Police: Va. Tech gunman acted alone
Flowers lie on the ground as a memorial to Virginia Tech police Officer Deriek Crouse who was gunned down Thursday during a traffic stop on the campus of Virginia Tech in Blacksburg, Va., Dec. 9, 2011. / AP Photo/Steve Helber
BLACKSBURG, Va. - Investigators believe the gunman who killed a Virginia Tech policeman acted alone and that he changed clothes after fleeing the scene, then killed himself with his handgun when another officer spotted him, state police said Friday.
Police spokeswoman Corinne Geller said investigators have not found anything connecting the gunman and the slain officer, Deriek W. Crouse, who was shot in his car Thursday in a campus parking lot after pulling over a driver for a traffic stop. The motive remains a mystery, she said.
"That's very much the fundamental part of the investigation right now," Geller said at a news conference.
The gunman was not a student at Virginia Tech, the scene of the deadliest gun rampage in modern U.S. history in 2007. Geller said investigators were confidant they know the gunman's identity but she declined to say anything more about his name, age or hometown until the medical examiner confirms his identity and next of kin are notified.
The campus shooting prompted officials to lock down the university for hours while police and SWAT teams searched the school.
Authorities have in-car video from Crouse's cruiser that shows a man with a handgun at the officer's car at the time of the shooting.
Geller laid out the most detailed account thus far of the shooting. She said Crouse had pulled over a car driven by a student and was stopped on a campus parking lot with the car in front of his cruiser. She said the driver, who she didn't name, had no connection to the shooting and has been very helpful to investigators.
Crouse was sitting in his cruiser when the gunman walked up and shot him. Geller declined to say if the officer was wearing body armor or where exactly he was shot. He was not able to return fire, she said.
Ironically, Crouse was killed across the street from the dormitory where the 2007 massacre that began, reports CBS News correspondent Elaine Quijano.
The gunman fled on foot and went to nearby greenhouses, where investigators say he changed out of a pullover wool cap and left them there with his backpack.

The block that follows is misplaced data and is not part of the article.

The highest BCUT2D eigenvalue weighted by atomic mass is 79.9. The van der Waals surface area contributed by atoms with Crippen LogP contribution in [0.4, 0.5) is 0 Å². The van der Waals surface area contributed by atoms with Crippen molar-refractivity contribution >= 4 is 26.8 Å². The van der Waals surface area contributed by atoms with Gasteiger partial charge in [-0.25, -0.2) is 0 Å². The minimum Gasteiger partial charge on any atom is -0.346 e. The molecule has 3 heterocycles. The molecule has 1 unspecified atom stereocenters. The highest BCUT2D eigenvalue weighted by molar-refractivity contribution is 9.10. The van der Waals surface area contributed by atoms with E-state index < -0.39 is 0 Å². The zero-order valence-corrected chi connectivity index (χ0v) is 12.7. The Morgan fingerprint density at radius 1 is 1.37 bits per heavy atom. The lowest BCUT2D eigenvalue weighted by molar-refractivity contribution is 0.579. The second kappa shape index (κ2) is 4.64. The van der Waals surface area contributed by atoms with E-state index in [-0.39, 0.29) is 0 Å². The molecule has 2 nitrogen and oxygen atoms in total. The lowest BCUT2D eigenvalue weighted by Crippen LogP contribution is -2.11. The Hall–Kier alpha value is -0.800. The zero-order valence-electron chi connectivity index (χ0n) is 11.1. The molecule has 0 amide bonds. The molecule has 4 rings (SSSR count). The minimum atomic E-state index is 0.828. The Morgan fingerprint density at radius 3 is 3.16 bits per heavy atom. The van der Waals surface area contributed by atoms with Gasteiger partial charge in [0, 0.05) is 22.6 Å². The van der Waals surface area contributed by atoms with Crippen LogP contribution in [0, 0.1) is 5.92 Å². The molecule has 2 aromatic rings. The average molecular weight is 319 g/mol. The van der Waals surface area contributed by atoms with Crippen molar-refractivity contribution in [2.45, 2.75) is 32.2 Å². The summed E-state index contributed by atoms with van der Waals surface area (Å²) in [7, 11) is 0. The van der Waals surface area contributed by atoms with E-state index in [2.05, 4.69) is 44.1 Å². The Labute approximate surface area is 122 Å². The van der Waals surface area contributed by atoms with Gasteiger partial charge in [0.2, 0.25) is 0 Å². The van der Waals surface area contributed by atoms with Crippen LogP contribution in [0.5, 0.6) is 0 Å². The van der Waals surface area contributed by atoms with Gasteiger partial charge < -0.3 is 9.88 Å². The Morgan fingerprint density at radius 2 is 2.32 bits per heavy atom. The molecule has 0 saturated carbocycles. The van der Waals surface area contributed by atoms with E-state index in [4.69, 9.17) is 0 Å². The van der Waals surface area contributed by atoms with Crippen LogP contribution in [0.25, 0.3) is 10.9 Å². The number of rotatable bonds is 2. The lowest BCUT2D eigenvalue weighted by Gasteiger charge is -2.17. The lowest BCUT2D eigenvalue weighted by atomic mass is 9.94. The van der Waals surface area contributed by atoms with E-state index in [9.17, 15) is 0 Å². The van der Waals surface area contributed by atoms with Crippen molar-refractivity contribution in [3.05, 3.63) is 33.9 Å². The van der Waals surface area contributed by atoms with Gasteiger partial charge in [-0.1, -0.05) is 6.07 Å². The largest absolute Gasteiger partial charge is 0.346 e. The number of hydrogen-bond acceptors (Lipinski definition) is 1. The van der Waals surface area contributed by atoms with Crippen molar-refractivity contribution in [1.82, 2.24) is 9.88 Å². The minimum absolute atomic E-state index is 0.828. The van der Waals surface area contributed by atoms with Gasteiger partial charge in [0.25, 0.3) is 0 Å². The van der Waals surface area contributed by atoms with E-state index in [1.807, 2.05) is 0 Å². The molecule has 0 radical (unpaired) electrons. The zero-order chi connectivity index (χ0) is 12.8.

Geller said a deputy sheriff on patrol then noticed a man at the back of a parking lot about half a mile from the shooting. The man was by himself and acting "a little suspicious." The officer drove around to approach him, lost sight of the man and then found him on the ground. The man appeared to have a self-inflicted gunshot wound and a handgun was nearby.
Freshman Juliette Fielding was leaving a nearby building in the moments after the shooting and emotionally described what happened when police officers responding to the scene opened Crouse's patrol car door.
"The officer in the driver's seat fell out onto the ground and when I saw his face it was covered with blood," she said tearfully. "So I knew immediately that he had to have been shot in the face or head or both."
The events unfolded on the same day Virginia Tech officials were in Washington, fighting a federal government fine over their handling of the 2007 massacre where 33 people were killed. The shooting brought back painful memories. About 150 students gathered silently for a candlelight vigil on a field facing the stone plaza memorial for the 2007 victims. An official vigil is planned for Friday night.
Crouse was an Army veteran and married father of five children and stepchildren who joined the campus police force in October 2007. He previously worked at a jail and for the Montgomery County sheriff's department.
Crouse was one of about 50 officers on the campus force, which also has 20 full- and part-time security guards. Crouse received an award in 2008 for his commitment to the department's drunken driving efforts. He was trained as a crisis intervention officer and as a general, firearms and defensive tactics instructor.
The university also said its counseling center would be open all day Friday for students.
"A lot of people, especially toward the beginning, were scared," said Jared Brumfield, a 19-year-old freshman from Culpeper, Va., who was locked in the Squires Student Center.
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